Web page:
SWAMPSCOTT — With two years remaining on his second term, Gov. Deval Patrick yesterday announced a major overhaul of his senior Cabinet, including the appointment of former Swampscott Superintendent of Schools Matthew Malone to education secretary.
Patrick announced the shake-up of his Cabinet yesterday at the Statehouse flanked by all current, outgoing and incoming members of his team. He said he asked each member of his Cabinet to commit to another two years, or step aside so that he can move into his last legislative session with a team that will be in place until the end.
Administration and Finance Secretary Jay Gonzalez, Health and Human Services Secretary JudyAnn Bigby, Public Safety Secretary Mary Beth Heffernan, and Education Secretary Paul Reville all plan to step down next month.
“Each has contributed significantly and earned their rest. Some are ready and able to continue and some cannot,” Patrick said, brought to the verge of tears after offering praise for each and noting that in addition to being “wise advisers,” they “are also my friends.”
Reville, the governor’s first and only education secretary after he created the post in 2007, plans to teach at Harvard and pursue other opportunities, saying that two more years was too much to commit to.
Asked about his legacy in the secretariat, Reville mentioned “achievement gap” legislation in 2010, a lift on the charter school cap, the state’s work to secure Race to the Top grants and recent community college reforms. Going forward, Reville predicted that funding will be an issue in two areas in particular.
“I think matters of getting the sufficient amount of money to do the things we want to do within the Board of Education, particularly in early childhood and higher education where costs are going up,” Reville told the News Service, in response to a question about what he saw on the agenda.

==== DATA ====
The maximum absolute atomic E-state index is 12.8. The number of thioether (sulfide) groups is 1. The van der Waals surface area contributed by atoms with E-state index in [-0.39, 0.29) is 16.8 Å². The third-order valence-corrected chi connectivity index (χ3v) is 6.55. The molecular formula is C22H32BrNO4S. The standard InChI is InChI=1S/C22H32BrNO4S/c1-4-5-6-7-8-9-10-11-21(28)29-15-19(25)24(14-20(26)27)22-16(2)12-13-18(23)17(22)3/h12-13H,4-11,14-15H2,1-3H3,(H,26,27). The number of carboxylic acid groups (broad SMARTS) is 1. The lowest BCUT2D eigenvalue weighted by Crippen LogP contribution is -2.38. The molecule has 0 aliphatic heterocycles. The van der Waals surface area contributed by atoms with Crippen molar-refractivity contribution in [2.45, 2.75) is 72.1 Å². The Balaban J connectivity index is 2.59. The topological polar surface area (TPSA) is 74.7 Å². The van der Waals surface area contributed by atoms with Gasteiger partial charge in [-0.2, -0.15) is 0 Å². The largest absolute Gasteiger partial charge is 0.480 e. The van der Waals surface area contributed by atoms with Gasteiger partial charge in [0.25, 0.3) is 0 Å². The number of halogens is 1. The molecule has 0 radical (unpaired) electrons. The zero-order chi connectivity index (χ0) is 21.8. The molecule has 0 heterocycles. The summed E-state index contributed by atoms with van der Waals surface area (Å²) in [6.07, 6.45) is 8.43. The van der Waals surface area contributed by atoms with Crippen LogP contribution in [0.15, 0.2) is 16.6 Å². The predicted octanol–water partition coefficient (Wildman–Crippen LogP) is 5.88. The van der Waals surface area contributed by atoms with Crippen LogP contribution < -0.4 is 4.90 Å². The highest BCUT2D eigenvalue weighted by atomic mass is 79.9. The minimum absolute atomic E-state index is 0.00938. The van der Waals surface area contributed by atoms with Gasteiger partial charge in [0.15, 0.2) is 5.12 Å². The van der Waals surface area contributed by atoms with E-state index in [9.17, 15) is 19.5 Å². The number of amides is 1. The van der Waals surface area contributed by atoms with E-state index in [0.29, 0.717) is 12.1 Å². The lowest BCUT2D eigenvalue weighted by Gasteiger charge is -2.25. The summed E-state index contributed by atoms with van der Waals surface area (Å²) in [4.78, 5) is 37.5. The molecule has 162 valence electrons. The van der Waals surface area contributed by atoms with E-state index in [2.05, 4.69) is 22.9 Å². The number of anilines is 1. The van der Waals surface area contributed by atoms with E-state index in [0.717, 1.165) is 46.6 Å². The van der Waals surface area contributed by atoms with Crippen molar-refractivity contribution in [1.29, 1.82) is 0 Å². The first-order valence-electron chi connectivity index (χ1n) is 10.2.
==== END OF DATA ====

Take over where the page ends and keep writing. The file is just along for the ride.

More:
Malone comes to the administration from Brockton, where he clashed in recent years with that city’s elected leaders and planned to depart before being offered the secretariat position. He came under particular criticism in 2011 when he acknowledged that the School Department had not been properly conducting background checks of employees after a tutor had been charged with raping an elementary school student in a city school, and it was learned the tutor hadn’t had a criminal check, according to the Brockton Enterprise.
Though Malone may have clashed with the Brockton School Committee, Patrick called Malone a “rising star” in education. “The overwhelming feedback on secretary-designate Malone from his time in Brockton and before that in Swampscott and San Diego has been overwhelmingly positive. I think he’s exactly the kind of implementer we need at this moment. He’s also a protege of the outgoing secretary, so he’s been touched by the seeder of education reform and I think he’s going to be great,” Patrick said.
Glenn Koocher of the Massachusetts Association of School Committees credited Reville with shielding public education from the worst effects of the recession and said he looked forward to working with Malone.
“Having an education secretary like Malone who has actually run a public school district, evaluated a principal, negotiated a collective bargaining agreement, and confronted reams and reams and reams of state regulation will be extremely helpful when we’re trying to deal with educating children at the local level,” Koocher said. “Malone’s personal courage is legendary. Personally, I look forward to working with him.”
As for the other Cabinet posts, Gonzalez, Bigby and Heffernan will be replaced, respectively, by Health Insurance Connector Authority Executive Director Glen Shor, St. Elizabeth’s Medical Center President John Polanowicz and Suffolk County Sheriff Andrea Cabral.